My toddler was climbing on the playground the other day when another boy started pointing at him. “Plex! Plex!” the boy cried excitedly. His mom turned to me and said, “Oh, your son’s wearing ‘Plex’! That’s my son’s favorite character on Yo Gabba Gabba.” At that point I remembered that my son was wearing a Yo Gabba Gabba t-shirt he got as a gift, and that the character on it must be named Plex. “Oh, right! Uh… Plex!” I responded, trying to act cool like I was in the know.
My toddler has no idea who Plex is or that there’s a show called Yo Gabba Gabba. He doesn’t even know there are TV shows or cartoons, much less any brand names toys. He also doesn’t know about Mickey Mouse, Sponge Bob, or Ronald McDonald. He has a Scout toy that he calls “Dog,” and he refers to Big Bird simply as “Bird.”
In today’s world of Nickelodeon and Disney, my toddler might as well be from Mars.
This probably seems a bit extreme, considering how most kids his age would know most of those characters and more. Even adults have a favorite Disney movie or two (um, I not only watched The Little Mermaid every day for a whole summer, I memorized the entire movie which my sister and I then stayed up late one night to recite to each other in the dark). Everyone but my toddler has a favorite character. One time at the park, I was talking to a dad who asked me what my son was into these days. “Oh, he’s really into puzzles right now,” I responded. “How about yours?” He said, “He’s really into Sid the Science Kid.”
My husband and I never sat down and said, “We will avoid mainstream characters as much as possible,” but somehow this is what we’ve been doing for the past two years. We tend to buy the toddler T-shirt that features generic graphics like an elephant instead of one with Batman. Or we’ll deck out our toddler’s bedding with monkeys instead of Winnie-the-Pooh. And for his past two birthday parties, we stuck to general themes (monkeys for his first, bright colors for his second) as opposed to Diego.
Because he doesn’t know the “story lines” behind these characters, he can make up his own. He has a generic toy bunny, so he’s able to make up his own characteristics: is it a boy bunny or girl bunny? Where does the bunny live? What does the bunny do all day? What’s its name? Even if he has a Bugs Bunny toy but didn’t know who Bugs Bunny was, he’s more likely to create his own characteristics about the toy. But the more familiar he is with Looney Tunes, the less likely he is to invent his own story line and instead accept that the toy bunny is male, loves carrots, and can be quite the trickster!
I still wonder how this will affect my toddler as he starts making friends at school. Will kids make fun of him for not being in the know? I’d like to think that they won’t. From what I’ve read about kids, having many good friends doesn’t have much to do with how familiar they are with pop culture, but instead on how well they can empathize with their peers. So it’s a bigger priority to me that my son knows how to place himself in another person’s shoes and be kind than to own the latest toy and eat at McDonald’s. I also hope he’ll have enough self-confidence to thwart any type of bullying. Yet at the same time, peer pressure is very real, and this is probably the time that he’ll be exposed to mainstream characters and start wondering why he has no idea who or what these brands are.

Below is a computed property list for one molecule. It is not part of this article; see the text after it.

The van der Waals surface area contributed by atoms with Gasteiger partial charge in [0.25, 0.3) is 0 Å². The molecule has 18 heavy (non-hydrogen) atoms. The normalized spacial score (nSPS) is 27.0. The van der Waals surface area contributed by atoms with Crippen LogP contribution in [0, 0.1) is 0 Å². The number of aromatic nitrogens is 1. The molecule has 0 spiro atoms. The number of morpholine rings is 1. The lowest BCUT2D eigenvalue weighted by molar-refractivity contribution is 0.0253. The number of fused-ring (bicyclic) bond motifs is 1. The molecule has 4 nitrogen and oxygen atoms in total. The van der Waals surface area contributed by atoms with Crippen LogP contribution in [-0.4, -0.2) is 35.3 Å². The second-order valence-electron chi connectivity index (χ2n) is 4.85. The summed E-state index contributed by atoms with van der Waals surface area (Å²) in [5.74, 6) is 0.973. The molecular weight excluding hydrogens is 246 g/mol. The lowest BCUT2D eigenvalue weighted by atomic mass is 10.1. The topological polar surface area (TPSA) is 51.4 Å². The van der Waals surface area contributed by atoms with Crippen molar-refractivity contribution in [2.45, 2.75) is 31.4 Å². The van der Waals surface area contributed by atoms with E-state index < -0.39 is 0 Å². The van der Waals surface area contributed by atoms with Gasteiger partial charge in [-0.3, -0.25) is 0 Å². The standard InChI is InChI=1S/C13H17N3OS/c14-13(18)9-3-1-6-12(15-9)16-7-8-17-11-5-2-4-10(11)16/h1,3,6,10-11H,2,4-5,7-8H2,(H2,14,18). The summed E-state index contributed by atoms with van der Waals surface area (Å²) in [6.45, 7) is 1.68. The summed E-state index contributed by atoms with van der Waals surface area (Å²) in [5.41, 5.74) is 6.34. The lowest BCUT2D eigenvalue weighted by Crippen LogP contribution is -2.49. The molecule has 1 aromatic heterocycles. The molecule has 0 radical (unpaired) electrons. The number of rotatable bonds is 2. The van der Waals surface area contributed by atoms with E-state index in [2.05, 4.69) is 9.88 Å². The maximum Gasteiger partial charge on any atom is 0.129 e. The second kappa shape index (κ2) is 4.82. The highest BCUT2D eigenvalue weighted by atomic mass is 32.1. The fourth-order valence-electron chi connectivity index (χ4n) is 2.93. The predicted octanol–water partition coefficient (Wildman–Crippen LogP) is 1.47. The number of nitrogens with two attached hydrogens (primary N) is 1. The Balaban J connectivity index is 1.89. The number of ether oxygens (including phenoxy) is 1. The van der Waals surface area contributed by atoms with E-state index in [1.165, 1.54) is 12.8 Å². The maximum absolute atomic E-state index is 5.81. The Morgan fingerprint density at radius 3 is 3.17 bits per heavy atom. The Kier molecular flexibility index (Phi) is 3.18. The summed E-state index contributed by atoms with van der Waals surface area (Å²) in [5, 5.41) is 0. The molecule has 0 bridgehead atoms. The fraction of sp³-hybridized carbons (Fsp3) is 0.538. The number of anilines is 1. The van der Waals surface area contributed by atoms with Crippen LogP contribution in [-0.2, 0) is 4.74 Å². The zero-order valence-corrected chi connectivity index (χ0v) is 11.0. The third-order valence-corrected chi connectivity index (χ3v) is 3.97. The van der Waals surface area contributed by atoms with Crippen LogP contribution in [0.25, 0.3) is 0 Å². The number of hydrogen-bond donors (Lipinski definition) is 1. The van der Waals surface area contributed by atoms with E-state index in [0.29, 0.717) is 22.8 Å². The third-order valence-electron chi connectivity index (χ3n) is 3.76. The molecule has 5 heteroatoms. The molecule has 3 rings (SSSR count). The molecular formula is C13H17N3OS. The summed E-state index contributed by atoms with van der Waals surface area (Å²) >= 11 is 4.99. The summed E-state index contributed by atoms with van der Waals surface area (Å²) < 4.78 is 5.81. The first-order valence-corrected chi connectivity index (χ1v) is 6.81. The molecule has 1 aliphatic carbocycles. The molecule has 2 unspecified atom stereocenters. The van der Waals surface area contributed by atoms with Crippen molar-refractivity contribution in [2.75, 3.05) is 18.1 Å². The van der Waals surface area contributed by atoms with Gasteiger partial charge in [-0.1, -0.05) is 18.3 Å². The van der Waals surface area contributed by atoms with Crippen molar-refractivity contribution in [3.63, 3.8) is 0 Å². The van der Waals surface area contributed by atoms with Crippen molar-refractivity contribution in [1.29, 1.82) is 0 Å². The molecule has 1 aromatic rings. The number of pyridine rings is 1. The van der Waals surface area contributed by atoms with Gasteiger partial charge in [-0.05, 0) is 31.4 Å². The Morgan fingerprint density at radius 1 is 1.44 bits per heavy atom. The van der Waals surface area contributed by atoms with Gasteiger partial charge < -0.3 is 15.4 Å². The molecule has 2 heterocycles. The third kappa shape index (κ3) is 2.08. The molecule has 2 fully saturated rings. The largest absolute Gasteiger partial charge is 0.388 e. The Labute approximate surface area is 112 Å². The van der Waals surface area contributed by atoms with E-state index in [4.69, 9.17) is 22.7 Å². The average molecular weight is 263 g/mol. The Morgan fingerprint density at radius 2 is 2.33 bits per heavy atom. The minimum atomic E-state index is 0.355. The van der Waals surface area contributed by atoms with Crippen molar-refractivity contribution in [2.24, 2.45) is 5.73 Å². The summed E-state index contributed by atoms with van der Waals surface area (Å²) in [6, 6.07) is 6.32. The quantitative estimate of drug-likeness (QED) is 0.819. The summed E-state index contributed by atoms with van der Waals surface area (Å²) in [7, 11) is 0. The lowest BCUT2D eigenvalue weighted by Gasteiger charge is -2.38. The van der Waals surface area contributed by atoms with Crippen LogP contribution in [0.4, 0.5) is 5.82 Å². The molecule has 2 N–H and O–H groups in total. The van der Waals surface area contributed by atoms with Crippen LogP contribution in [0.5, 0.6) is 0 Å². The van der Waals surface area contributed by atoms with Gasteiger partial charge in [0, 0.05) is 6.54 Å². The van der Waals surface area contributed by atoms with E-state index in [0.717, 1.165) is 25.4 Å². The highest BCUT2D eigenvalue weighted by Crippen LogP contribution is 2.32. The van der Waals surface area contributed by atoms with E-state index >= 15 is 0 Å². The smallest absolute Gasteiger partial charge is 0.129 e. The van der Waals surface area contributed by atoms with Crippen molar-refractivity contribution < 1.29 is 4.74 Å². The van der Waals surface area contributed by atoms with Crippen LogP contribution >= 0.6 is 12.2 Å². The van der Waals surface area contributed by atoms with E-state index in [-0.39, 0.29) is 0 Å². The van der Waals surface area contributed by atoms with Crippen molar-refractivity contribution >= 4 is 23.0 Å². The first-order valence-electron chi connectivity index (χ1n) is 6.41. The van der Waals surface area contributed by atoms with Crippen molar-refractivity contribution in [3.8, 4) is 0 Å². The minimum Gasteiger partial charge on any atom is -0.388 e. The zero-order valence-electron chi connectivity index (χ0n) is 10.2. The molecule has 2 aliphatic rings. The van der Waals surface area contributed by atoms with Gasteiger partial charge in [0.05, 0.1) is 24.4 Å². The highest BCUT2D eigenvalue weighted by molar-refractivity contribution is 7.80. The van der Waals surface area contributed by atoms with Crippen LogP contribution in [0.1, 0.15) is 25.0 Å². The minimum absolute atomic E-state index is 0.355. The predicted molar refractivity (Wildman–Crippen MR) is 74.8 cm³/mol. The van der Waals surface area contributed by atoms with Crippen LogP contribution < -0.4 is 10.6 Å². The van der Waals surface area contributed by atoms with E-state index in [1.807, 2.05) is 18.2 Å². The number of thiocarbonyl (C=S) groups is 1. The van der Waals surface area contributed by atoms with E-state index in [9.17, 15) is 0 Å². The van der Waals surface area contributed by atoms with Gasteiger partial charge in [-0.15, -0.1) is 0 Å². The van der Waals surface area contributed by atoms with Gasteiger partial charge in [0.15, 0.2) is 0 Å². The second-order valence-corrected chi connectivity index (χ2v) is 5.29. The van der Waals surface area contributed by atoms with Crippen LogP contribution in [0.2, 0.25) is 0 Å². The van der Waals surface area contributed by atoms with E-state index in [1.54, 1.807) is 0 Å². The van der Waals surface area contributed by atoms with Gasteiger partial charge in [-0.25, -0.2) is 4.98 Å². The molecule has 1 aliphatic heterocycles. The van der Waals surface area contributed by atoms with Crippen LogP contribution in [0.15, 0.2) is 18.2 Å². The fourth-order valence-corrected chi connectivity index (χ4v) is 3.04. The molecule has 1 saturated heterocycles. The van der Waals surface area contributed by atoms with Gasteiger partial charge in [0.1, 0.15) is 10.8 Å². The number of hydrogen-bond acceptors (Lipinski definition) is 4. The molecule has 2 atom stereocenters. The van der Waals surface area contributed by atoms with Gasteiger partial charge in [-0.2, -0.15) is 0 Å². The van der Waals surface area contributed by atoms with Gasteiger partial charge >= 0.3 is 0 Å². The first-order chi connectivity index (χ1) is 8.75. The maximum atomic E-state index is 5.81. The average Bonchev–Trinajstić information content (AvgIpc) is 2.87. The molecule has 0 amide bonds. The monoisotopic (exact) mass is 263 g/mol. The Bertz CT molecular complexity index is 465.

After all that is said and done, our toddler isn’t completely set apart from all things mainstream. He uses many items that feature famous characters: he has a Sesame Street toothbrush, an Elmo t-shirt and a Blues Clues book, for example. While he plays with open-ended toys, many of them are still big name companies like Lego, Crayola, and Melissa and Doug products. Even Dr. Seuss—whose books we love—has movies, shows, toys, products and clothing.
Eventually my toddler’s world will continue to expand and we’re likely going to watch TV and movies with him. I just don’t feel like I need to introduce it to him right at this moment. It’s not like I would consider watching Sponge Bob or going to Chuck E. Cheese if I weren’t a mom. Considering that he’s not clamoring to watch Yo Gabba Gabba, I’m not too inclined to turn on the show. On the other hand, I can’t wait until he’s five so that we can take him to see Broadway musicals, including The Lion King and Mary Poppins (both Disney productions).
When my kiddo does start watching TV (if we can ever get our cable hooked up!), we’ll sit right next to him so we can talk about what’s going on. We’ll enjoy the show, but we can also question stereotypes that are rampant in movies and TV and analyze the advertising in commercials (“Why do you think they used a pink and purple background for the My Little Pony commercial?”). He can question and observe with purpose rather than sit passively and accept what’s told to him.
And maybe once he climbs out of the rock he’s been living under, he can ask, “Who the heck is this Plex guy?”
Discuss more topics about parenting:
- Why Commercial Toys Aren’t as Bad as I Assumed
- 18 Children’s Books about Acceptance — Of Others and Yourself
- How to Help Your Social Child Handle Peer Rejection
- 6 Mistakes Parents Make When Socializing Your Child
- Why You Shouldn’t Solve Your Child’s Social Conflicts
What are the pros and cons of kids recognizing brand names and characters?
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